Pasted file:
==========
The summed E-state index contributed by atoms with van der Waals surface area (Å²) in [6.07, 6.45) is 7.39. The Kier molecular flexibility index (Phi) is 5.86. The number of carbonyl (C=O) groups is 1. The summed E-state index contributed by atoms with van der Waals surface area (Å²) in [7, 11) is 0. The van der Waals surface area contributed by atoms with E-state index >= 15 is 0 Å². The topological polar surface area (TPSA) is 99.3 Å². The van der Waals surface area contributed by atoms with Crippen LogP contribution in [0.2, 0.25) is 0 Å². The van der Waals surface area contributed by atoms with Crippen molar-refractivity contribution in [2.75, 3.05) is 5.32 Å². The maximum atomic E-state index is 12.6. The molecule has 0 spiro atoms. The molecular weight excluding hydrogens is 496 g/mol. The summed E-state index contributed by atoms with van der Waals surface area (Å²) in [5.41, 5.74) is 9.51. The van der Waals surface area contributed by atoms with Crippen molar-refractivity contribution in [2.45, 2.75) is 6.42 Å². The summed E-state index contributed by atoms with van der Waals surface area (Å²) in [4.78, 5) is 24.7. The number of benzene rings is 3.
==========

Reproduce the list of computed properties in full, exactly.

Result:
The summed E-state index contributed by atoms with van der Waals surface area (Å²) in [6.07, 6.45) is 7.39. The Kier molecular flexibility index (Phi) is 5.86. The number of carbonyl (C=O) groups is 1. The summed E-state index contributed by atoms with van der Waals surface area (Å²) in [7, 11) is 0. The van der Waals surface area contributed by atoms with E-state index >= 15 is 0 Å². The topological polar surface area (TPSA) is 99.3 Å². The van der Waals surface area contributed by atoms with Crippen LogP contribution in [0.2, 0.25) is 0 Å². The van der Waals surface area contributed by atoms with Crippen molar-refractivity contribution in [2.75, 3.05) is 5.32 Å². The maximum atomic E-state index is 12.6. The molecule has 0 spiro atoms. The molecular weight excluding hydrogens is 496 g/mol. The summed E-state index contributed by atoms with van der Waals surface area (Å²) in [5.41, 5.74) is 9.51. The van der Waals surface area contributed by atoms with Crippen molar-refractivity contribution in [2.45, 2.75) is 6.42 Å². The summed E-state index contributed by atoms with van der Waals surface area (Å²) in [4.78, 5) is 24.7. The number of benzene rings is 3.